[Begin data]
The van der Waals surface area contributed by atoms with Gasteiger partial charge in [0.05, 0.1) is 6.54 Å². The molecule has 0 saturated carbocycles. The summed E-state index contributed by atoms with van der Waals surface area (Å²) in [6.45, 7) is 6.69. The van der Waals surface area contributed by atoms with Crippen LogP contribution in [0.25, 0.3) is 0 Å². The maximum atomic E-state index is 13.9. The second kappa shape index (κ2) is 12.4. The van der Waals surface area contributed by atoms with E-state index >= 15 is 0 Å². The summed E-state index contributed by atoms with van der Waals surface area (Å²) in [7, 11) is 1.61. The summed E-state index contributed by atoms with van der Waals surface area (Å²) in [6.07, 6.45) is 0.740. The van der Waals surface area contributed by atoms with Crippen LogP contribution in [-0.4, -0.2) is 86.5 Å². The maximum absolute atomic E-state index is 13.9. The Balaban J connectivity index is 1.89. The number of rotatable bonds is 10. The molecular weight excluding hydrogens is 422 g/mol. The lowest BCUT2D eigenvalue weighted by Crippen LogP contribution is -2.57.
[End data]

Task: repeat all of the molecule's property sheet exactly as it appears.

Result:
The van der Waals surface area contributed by atoms with Gasteiger partial charge in [0.05, 0.1) is 6.54 Å². The molecule has 0 saturated carbocycles. The summed E-state index contributed by atoms with van der Waals surface area (Å²) in [6.45, 7) is 6.69. The van der Waals surface area contributed by atoms with Crippen LogP contribution in [0.25, 0.3) is 0 Å². The maximum atomic E-state index is 13.9. The second kappa shape index (κ2) is 12.4. The van der Waals surface area contributed by atoms with E-state index >= 15 is 0 Å². The summed E-state index contributed by atoms with van der Waals surface area (Å²) in [7, 11) is 1.61. The summed E-state index contributed by atoms with van der Waals surface area (Å²) in [6.07, 6.45) is 0.740. The van der Waals surface area contributed by atoms with Crippen LogP contribution in [-0.4, -0.2) is 86.5 Å². The maximum absolute atomic E-state index is 13.9. The Balaban J connectivity index is 1.89. The number of rotatable bonds is 10. The molecular weight excluding hydrogens is 422 g/mol. The lowest BCUT2D eigenvalue weighted by Crippen LogP contribution is -2.57.